In this episode of What Northern Ireland Means to Me, we meet Martin Magill, who is a priest at St John Parish on the Falls Road in Belfast and co-founder of the 4 Corners Festival.
My family have been here for a number of generations. We’re still in the family home out in Aldergrove. And we’re very much what I call an integrated community there. By that I mean that we have a variety of people from various denominations living in the area. Has been like that, and as a farming community, very good cooperation amongst the local farmers. They’re pragmatic at the end of the day, they’ve been doing work together years, and I’d go so far as to say as generations, because I think realistically they know the value of cooperating with one another.
I lived four years in Rome. I did so because that was part of my studies for priesthood. I really benefited from the experience of being abroad. That formed me in various ways. It gave me a sense of a broader vision, seeing students from various parts of the world. One evening, we bumped into a group of American students and uh, one of the students then asked us where we were from and when it came to my turn to answer the question and say, “Belfast”, his immediate response was, “Oh, yes. Oh, that’s that place where Catholic and Protestant kill each other.” And I thought, oh my goodness. That remark stopped me in my tracks. In some ways it encouraged me to be involved in the work of peacemaking.
I would work very closely with clergy people from other churches. For example, I’m involved in a cross-community festival. It’s an arts festival, inspired by our Christian faith. It’s called 4 Corners Festival. It’s got the strap line of “Bringing Belfast together”. And the idea is to try and encourage the building of new relationships.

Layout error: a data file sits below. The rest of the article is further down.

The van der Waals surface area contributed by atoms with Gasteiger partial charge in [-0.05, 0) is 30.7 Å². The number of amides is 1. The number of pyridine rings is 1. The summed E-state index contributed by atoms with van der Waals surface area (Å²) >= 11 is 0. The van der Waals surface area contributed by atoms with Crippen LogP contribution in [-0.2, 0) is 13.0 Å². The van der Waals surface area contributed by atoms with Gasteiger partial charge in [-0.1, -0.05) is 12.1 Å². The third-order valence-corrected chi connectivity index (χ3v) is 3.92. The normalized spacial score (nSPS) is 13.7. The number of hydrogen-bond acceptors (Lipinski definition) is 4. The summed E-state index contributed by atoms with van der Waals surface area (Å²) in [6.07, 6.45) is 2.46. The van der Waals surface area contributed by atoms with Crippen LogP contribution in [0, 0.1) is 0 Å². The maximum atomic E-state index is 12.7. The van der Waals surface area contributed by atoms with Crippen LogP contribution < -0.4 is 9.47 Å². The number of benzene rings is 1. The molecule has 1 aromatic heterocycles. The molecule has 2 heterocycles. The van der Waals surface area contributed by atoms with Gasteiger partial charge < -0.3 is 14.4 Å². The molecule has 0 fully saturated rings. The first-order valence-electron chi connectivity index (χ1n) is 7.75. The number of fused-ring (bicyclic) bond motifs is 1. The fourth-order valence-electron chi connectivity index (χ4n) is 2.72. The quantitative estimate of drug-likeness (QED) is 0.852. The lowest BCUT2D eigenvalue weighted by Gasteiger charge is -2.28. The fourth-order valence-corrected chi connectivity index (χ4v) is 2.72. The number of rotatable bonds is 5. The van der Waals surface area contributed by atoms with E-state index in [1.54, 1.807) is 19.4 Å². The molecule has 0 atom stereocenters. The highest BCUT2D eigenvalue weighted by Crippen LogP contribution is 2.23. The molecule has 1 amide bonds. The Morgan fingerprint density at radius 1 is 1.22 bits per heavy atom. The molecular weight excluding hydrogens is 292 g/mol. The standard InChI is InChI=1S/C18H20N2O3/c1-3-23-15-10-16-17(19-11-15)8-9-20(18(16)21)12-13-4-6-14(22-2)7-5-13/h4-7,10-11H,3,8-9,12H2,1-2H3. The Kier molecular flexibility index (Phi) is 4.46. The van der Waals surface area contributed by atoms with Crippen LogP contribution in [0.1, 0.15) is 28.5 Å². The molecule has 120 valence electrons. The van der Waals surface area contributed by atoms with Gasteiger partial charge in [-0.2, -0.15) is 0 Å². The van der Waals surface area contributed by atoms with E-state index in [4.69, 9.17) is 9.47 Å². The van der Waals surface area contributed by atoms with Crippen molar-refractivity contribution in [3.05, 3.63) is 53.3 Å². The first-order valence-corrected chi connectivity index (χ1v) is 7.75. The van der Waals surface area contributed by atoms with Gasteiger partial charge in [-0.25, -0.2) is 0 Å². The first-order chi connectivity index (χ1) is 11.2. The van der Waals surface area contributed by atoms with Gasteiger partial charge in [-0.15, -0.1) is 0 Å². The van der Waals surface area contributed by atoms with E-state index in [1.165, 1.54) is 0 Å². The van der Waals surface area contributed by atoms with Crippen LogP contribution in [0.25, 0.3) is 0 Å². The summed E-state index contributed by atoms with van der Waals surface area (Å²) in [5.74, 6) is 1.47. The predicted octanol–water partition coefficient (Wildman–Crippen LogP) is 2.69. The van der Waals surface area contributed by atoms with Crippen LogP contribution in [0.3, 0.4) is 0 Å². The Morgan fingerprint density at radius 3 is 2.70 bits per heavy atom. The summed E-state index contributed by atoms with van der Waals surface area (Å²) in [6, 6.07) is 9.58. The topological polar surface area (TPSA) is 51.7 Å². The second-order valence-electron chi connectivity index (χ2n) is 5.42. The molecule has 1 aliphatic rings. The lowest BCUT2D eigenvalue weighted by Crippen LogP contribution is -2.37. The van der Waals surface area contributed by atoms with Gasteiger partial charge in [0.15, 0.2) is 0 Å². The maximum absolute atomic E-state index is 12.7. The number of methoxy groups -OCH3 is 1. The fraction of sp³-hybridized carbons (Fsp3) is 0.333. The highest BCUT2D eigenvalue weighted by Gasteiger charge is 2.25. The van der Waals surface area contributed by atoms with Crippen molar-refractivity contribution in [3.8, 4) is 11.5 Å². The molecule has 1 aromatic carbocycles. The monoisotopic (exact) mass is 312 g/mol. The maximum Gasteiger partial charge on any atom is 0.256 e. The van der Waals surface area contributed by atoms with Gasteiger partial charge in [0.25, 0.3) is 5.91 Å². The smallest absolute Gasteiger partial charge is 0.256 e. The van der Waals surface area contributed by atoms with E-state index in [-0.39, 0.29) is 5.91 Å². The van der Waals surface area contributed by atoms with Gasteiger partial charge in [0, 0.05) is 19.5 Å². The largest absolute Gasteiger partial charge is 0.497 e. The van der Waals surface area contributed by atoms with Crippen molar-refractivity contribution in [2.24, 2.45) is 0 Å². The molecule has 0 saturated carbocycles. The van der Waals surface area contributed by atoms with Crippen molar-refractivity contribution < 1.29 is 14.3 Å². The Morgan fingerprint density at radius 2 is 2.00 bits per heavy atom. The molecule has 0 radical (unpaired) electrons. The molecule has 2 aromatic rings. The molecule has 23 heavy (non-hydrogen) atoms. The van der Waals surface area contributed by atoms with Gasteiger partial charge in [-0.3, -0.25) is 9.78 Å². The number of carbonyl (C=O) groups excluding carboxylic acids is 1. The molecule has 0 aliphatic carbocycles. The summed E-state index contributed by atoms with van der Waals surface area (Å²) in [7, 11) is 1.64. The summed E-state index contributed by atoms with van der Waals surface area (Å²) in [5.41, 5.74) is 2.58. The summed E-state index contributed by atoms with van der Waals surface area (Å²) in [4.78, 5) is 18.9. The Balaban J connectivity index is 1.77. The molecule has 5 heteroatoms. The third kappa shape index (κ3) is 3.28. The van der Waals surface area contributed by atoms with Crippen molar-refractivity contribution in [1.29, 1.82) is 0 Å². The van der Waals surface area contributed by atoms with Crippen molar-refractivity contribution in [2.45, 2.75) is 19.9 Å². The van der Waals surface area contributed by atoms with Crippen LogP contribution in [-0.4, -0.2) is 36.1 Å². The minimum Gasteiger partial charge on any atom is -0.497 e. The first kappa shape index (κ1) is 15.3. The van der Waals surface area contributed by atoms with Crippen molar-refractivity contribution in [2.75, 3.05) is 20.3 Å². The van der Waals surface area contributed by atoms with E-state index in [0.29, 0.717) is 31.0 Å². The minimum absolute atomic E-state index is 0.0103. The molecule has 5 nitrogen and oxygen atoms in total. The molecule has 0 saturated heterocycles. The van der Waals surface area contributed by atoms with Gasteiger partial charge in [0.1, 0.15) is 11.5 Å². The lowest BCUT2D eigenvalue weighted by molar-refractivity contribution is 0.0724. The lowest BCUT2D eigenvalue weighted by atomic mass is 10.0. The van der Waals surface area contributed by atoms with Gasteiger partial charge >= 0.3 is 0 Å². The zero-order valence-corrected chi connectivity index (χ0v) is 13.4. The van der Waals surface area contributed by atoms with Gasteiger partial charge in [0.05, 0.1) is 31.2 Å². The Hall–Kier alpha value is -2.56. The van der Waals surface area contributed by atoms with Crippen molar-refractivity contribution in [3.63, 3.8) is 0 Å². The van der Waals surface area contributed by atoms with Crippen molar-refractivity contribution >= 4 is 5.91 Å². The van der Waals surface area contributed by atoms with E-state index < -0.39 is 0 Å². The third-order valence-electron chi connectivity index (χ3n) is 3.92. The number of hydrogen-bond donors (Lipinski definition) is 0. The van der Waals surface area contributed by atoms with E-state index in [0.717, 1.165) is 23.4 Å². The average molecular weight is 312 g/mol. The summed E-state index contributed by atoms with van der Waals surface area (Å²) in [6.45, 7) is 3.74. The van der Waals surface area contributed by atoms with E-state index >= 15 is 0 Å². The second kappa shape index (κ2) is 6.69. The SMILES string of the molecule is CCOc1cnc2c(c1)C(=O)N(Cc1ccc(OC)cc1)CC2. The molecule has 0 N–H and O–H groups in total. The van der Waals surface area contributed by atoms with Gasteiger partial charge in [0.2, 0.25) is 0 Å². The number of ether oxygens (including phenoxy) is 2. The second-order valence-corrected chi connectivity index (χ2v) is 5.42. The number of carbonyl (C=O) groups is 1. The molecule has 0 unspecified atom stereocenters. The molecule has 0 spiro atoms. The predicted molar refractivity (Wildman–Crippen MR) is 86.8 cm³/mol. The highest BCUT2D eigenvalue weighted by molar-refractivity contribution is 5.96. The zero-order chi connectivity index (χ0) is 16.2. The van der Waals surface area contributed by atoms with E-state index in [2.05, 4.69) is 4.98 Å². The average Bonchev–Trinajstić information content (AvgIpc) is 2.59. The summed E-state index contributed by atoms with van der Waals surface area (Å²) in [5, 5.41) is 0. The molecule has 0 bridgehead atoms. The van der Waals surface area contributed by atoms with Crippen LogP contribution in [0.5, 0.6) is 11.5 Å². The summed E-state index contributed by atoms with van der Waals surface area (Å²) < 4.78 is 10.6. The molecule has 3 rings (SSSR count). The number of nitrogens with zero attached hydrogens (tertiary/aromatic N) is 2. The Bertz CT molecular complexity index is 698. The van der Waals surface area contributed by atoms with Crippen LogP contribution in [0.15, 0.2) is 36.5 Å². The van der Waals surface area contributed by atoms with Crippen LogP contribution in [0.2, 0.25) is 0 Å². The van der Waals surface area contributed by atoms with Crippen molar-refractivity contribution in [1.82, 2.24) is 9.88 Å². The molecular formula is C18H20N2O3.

I’m ordained now 33 years, and over that time, I’ve met such a variety of people in parish life. In some ways I’ve seen people at their best. I’ve also seen people at their worst. I’ve seen people in very joyful occasions and some very sad. And I’m just so just really blessed by so many conversations over the years. I’m very blessed to be where I am at the moment at St John’s here on the Falls Road.
So thinking locally, I love the phrase that we talk about this wounded and yet wonderful city of Belfast. One of my real desires to see would be the bringing down of walls, not just the physical walls — I don’t really like the phrase “peace walls”. I’m a believer in integrated housing. I want to see people live side by side and I go back to my own growing up in a farming community where people lived side by side.
If there’s the opportunity to look at a hundred years, well, I’d like to think that our world leaders will be looking at some of the root causes of why people are having to leave their own lands in the first place.
So for me, the whole question of peace and world peace. And part of that really does look at the whole question of the injustices in some of the systemic issues in our world, and especially the whole question of inequality, of poverty, and the amount of money that has been spent on arms and imagining if some of that could be channelled to tackle some of the core issues facing our world.
It would be remiss of me not to mention a concern for the planet. I talk about care for creation. Really pleased Pope Francis from the Catholic Church has really talked about it in a very powerful letter written almost six years ago, his concern for creation, his concern for the planet.
And so looking ahead into the future, it has to be one where we as stewards of creation, stewards on this earth, would find ways of being able to share its resources, care for its resources, that will benefit all of us and lead to a society and a world where we can all flourish.
What Northern Ireland Means to Me is presented by Julia Paul and produced by Shared Future News, to mark the centenary of Northern Ireland, with funding from the Heritage Fund on behalf of the Northern Ireland Office.
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Images © Allan LEONARD
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